Investigation of the Release of Bioactive Volatiles from Amphiphilic Multiarm Star-Block Copolymers by Thermogravimetry and Dynamic Headspace Analysis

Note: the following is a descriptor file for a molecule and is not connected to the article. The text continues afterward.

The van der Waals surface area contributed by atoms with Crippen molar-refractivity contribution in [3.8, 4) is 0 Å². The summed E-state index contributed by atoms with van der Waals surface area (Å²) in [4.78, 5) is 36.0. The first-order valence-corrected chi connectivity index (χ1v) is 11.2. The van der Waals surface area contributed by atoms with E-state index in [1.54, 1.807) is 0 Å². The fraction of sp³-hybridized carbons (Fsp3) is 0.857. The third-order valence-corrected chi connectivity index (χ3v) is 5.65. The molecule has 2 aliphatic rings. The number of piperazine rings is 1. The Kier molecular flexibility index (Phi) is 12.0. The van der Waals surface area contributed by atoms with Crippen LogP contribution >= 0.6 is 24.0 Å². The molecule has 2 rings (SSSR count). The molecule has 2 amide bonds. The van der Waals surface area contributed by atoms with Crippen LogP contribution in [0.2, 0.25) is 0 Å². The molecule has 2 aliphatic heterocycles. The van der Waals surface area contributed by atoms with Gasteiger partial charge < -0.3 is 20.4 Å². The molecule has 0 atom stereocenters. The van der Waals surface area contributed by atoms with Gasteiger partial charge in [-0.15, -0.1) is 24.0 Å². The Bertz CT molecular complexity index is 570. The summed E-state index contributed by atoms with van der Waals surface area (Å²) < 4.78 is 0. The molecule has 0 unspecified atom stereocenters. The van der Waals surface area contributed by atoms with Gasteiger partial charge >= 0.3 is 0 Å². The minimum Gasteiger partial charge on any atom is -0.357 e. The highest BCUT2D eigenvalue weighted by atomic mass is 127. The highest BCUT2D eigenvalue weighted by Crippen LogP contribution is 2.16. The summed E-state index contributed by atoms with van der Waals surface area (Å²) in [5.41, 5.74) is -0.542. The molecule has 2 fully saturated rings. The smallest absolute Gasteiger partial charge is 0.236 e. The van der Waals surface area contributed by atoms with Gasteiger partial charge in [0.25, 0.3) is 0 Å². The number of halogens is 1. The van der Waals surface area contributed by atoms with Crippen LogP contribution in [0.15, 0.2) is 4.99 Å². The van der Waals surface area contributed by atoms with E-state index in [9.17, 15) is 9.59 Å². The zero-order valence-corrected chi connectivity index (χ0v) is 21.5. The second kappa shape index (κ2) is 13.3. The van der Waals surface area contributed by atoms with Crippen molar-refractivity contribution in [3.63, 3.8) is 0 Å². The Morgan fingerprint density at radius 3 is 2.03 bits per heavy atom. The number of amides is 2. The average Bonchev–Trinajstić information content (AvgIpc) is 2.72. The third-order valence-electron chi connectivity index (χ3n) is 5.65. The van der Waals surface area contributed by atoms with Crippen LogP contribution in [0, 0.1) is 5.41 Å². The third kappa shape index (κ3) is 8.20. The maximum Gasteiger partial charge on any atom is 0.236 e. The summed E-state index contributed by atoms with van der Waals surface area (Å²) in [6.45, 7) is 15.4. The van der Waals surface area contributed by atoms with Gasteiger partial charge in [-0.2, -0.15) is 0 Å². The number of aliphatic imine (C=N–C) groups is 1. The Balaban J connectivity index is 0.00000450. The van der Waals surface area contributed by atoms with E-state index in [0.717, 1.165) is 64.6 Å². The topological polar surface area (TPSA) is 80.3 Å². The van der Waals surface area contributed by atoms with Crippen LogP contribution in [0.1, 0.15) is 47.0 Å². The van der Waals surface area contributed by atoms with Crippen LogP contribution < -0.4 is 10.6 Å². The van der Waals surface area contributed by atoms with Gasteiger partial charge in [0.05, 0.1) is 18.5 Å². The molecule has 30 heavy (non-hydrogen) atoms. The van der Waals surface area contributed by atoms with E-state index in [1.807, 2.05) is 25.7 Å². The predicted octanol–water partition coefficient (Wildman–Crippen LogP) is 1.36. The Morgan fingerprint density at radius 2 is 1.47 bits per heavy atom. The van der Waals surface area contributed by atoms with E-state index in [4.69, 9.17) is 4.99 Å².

Amphiphilic multiarm star-block copolymers with a hydrophobic inner and a hydrophilic outer shell have been used to encapsulate hydrophobic bioactive volatiles in aqueous media under realistic application conditions. The release rates of the bioactive compounds have been investigated for a series of fragrances by thermogravimetry and dynamic headspace analysis. An increasing amount of ethanol present in an aqueous solution linearly reduces the long-lastingness of the fragrance evaporation, which seems to particularly affect nonencapsulated fragrances. An improved controlled release effect is also obtained in the presence of surfactants, where a boosting effect was observed for the fragrance evaporation. Amphiphilic core-shell structures based on hyperbranched polymers were thus found to be suitable delivery systems for the controlled release of bioactive volatiles under typical application conditions. The fundamental understanding of the parameters influencing the release of bioactive compounds is of major interest for the development of tailor-made core-shell structures as efficient delivery systems in various areas of life-science research.